In neighboring New Jersey, lawmakers are entertaining two bills addressing harassment. AB 1242 (SR 121) would nullify any nondisclosure language that “has the purpose or effect of concealing the details relating to a claim of discrimination, retaliation, or harassment.” In addition, the bill states that any such term becomes unenforceable against an employer if the employee publicly reveals enough information about the claim that the employer can be reasonably identified. Language to that effect would need to be prominently placed (in bold) in every settlement agreement involving claims of discrimination, retaliation, or harassment. For its part, AB 3948 would amend the New Jersey Law Against Discrimination to expressly prohibit employers or others “engaged in business” from sexually harassing “an employee, intern, volunteer, client or customer of the business, or any person providing services to the employer or business pursuant to a contract or agreement, including an independent contractor,” or applicants for such positions. The bill would also make it an unlawful employment practice for businesses to fail to implement anti-harassment policies or take other reasonable actions to prevent harassment.

Both chambers of the Illinois legislature passed a bill (HB 4572) that would widen the definition of “employer” under the state’s human rights act. Instead of applying to employers with 15 or more employees, the law, if amended, would cover any person employing one employee within Illinois during 20 or more calendar weeks. It remains to be seen how the bill will fare if it reaches Gov. Bruce Rauner’s desk.

Meanwhile, three bills pending in California have passed the general assembly and have moved to senate committees for consideration.8 AB 1867 would require employers to display posters from the Department of Fair Employment and Housing on sexual harassment and to issue specified notices. Under the bill, employers with 50 or more employees would be obligated to provide two hours of interactive training on sexual harassment to all supervisory employees within six months of assuming their supervisory role and every two years thereafter. Additionally, employers would need to retain records of sexual harassment complaints for 10 years. According to proponents, AB 1867 would help expose repeat offenders and ensure that businesses take harassment complaints seriously.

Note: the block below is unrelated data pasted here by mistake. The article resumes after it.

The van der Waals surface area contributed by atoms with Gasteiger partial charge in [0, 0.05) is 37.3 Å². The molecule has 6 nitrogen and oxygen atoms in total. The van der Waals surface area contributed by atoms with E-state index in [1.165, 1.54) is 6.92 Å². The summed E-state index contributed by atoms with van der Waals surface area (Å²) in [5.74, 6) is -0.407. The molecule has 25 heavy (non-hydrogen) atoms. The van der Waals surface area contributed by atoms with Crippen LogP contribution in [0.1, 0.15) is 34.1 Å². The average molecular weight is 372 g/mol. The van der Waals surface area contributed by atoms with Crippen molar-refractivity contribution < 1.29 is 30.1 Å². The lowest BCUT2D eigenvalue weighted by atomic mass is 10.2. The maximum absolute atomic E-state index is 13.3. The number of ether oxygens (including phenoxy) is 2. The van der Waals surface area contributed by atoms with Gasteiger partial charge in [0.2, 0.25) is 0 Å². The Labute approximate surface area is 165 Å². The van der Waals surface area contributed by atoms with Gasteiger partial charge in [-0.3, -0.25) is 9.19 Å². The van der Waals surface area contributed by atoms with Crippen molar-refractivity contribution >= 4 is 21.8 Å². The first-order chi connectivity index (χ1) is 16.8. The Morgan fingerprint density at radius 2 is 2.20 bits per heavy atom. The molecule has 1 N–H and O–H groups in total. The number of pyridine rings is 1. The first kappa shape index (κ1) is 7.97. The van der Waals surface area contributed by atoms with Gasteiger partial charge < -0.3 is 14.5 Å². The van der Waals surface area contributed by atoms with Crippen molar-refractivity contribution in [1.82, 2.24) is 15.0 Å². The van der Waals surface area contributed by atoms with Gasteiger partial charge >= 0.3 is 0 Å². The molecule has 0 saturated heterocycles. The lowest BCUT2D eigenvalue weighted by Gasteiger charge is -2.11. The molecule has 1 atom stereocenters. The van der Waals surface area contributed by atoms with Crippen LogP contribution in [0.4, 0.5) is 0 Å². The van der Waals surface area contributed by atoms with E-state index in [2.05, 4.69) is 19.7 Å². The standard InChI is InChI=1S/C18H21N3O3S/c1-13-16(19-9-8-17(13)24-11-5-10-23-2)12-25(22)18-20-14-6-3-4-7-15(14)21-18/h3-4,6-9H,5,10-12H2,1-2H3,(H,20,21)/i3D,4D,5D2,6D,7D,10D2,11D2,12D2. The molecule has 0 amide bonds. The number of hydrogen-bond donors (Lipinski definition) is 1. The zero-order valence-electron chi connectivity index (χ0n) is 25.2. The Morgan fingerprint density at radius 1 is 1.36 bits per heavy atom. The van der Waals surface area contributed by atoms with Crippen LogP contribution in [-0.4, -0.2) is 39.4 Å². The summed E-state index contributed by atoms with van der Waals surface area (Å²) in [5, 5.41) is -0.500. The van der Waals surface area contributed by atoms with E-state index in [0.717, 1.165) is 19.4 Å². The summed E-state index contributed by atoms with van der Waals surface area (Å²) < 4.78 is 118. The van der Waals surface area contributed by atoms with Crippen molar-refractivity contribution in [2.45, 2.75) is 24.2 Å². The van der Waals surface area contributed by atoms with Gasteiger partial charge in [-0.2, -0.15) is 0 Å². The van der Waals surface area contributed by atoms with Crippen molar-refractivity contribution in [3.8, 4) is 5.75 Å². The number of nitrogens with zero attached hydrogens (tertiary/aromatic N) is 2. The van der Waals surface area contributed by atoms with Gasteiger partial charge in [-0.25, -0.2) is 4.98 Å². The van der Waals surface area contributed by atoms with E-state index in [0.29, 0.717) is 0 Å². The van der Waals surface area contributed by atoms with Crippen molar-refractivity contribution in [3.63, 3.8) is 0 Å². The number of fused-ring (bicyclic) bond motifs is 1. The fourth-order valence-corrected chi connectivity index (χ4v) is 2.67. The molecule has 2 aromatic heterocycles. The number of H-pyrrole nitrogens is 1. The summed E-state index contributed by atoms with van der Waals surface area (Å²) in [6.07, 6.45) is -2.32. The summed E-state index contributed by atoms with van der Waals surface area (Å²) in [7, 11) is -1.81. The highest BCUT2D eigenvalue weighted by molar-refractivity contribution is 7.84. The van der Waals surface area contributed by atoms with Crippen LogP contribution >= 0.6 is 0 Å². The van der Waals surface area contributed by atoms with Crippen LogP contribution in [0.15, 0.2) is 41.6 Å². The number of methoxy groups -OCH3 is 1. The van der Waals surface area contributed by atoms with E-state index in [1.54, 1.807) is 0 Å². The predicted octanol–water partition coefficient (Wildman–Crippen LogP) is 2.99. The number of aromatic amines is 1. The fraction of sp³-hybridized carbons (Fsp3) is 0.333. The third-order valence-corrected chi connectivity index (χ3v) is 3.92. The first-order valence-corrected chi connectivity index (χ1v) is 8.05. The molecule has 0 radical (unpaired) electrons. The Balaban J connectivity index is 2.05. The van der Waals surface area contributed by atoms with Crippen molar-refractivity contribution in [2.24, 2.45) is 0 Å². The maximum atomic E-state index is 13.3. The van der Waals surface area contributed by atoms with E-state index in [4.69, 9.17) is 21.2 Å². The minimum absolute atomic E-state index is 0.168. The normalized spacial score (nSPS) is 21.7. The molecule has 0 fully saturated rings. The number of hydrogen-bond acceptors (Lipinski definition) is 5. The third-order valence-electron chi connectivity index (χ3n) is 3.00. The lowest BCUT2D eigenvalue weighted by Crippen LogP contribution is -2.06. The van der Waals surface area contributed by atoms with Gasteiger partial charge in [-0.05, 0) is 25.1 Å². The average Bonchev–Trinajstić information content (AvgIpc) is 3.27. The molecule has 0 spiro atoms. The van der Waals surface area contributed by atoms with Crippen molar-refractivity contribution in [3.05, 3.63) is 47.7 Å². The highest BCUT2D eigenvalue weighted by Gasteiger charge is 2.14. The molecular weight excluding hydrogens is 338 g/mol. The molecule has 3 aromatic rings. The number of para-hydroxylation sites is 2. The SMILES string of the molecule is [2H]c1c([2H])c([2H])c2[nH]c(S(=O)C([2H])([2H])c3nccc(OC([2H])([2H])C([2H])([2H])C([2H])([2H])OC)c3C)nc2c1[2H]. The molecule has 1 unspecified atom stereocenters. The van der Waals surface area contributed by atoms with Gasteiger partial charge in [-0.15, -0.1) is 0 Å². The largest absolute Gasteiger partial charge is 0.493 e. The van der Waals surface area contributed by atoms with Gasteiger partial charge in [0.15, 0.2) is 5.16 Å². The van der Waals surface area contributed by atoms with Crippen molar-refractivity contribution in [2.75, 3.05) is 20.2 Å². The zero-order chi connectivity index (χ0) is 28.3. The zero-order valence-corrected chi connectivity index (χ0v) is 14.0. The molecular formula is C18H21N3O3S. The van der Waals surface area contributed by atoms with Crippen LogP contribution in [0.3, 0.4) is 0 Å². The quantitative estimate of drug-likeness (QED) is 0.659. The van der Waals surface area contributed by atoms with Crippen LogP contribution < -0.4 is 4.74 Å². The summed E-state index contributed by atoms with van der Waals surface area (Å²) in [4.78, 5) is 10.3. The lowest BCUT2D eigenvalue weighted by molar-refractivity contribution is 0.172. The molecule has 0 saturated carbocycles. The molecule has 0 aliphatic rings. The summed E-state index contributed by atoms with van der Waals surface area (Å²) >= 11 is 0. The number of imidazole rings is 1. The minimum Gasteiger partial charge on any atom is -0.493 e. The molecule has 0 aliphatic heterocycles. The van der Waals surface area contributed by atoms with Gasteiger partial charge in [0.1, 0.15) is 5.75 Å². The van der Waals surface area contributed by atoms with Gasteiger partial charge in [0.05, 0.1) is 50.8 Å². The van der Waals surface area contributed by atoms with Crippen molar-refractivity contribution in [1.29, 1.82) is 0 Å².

Another California bill, AB 2770, would allow employers—in a reference check, for example—to disclose whether or not they would rehire a current or former employee. Moreover, employers acting without malice could reveal whether a decision not to retain or rehire someone is because that individual engaged in sexual harassment. The intent of this bill also appears to be to expose offenders and perhaps interfere with their ability to transfer their harassing conduct to a new workplace. AB 3109 takes a different approach and would void any contractual provision that purports to waive “a party’s right to testify in an administrative, legislative, or judicial proceeding concerning alleged criminal conduct or alleged sexual harassment on the part of the other party to the contract.”

Along the same lines, California SB 820 would invalidate any provision in a settlement agreement that prevents the disclosure of facts related to claims of sexual assault, sexual harassment, or sex discrimination. Generally, nondisclosure language would be permissible only if requested by the claimant. This bill passed the senate in May and remains under consideration by the general assembly.

Discrimination & Accommodations

Lawmakers in Vermont have been quite busy, as their session draws to a close shortly. The Green Mountain State enacted a law in May (HB 333) requiring that any single-user toilet in any public building or place of public accommodation be identified as gender-free. The legislature also passed a bill (HB 711) that would add “crime victim status” to the list of protected classes under Vermont’s Fair Employment Practices Act, along with race, religion, sexual orientation, ancestry, and other characteristics. The measure would further require an employer to provide unpaid leave to an employee who is a crime victim to enable that individual to attend certain legal proceedings.